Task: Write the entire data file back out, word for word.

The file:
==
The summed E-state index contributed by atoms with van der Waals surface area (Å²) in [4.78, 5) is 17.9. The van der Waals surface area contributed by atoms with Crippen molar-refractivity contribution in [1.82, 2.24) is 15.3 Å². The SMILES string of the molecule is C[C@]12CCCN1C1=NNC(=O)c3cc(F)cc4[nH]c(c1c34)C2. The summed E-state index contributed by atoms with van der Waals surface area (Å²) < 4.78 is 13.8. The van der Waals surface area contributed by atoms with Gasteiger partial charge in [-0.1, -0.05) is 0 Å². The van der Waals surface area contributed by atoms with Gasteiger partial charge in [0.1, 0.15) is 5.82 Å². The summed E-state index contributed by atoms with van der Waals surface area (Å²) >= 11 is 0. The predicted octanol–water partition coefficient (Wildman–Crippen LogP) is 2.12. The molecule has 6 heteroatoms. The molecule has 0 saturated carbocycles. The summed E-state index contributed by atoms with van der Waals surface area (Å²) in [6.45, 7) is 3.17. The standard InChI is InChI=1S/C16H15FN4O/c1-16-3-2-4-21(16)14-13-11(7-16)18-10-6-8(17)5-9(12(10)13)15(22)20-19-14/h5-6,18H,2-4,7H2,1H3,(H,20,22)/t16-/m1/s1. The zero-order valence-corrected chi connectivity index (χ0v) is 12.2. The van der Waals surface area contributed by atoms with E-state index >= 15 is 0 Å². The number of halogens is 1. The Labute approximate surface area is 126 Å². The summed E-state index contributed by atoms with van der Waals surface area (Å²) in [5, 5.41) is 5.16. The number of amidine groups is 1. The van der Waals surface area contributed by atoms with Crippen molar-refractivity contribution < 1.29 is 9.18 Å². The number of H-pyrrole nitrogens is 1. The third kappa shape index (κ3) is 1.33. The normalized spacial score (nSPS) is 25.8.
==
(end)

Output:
The summed E-state index contributed by atoms with van der Waals surface area (Å²) in [4.78, 5) is 17.9. The van der Waals surface area contributed by atoms with Crippen molar-refractivity contribution in [1.82, 2.24) is 15.3 Å². The SMILES string of the molecule is C[C@]12CCCN1C1=NNC(=O)c3cc(F)cc4[nH]c(c1c34)C2. The summed E-state index contributed by atoms with van der Waals surface area (Å²) < 4.78 is 13.8. The van der Waals surface area contributed by atoms with Gasteiger partial charge in [-0.1, -0.05) is 0 Å². The van der Waals surface area contributed by atoms with Gasteiger partial charge in [0.1, 0.15) is 5.82 Å². The summed E-state index contributed by atoms with van der Waals surface area (Å²) >= 11 is 0. The predicted octanol–water partition coefficient (Wildman–Crippen LogP) is 2.12. The molecule has 6 heteroatoms. The molecule has 0 saturated carbocycles. The summed E-state index contributed by atoms with van der Waals surface area (Å²) in [6.45, 7) is 3.17. The standard InChI is InChI=1S/C16H15FN4O/c1-16-3-2-4-21(16)14-13-11(7-16)18-10-6-8(17)5-9(12(10)13)15(22)20-19-14/h5-6,18H,2-4,7H2,1H3,(H,20,22)/t16-/m1/s1. The zero-order valence-corrected chi connectivity index (χ0v) is 12.2. The van der Waals surface area contributed by atoms with E-state index >= 15 is 0 Å². The number of halogens is 1. The Labute approximate surface area is 126 Å². The summed E-state index contributed by atoms with van der Waals surface area (Å²) in [5, 5.41) is 5.16. The number of amidine groups is 1. The van der Waals surface area contributed by atoms with Crippen molar-refractivity contribution < 1.29 is 9.18 Å². The number of H-pyrrole nitrogens is 1. The third kappa shape index (κ3) is 1.33. The normalized spacial score (nSPS) is 25.8.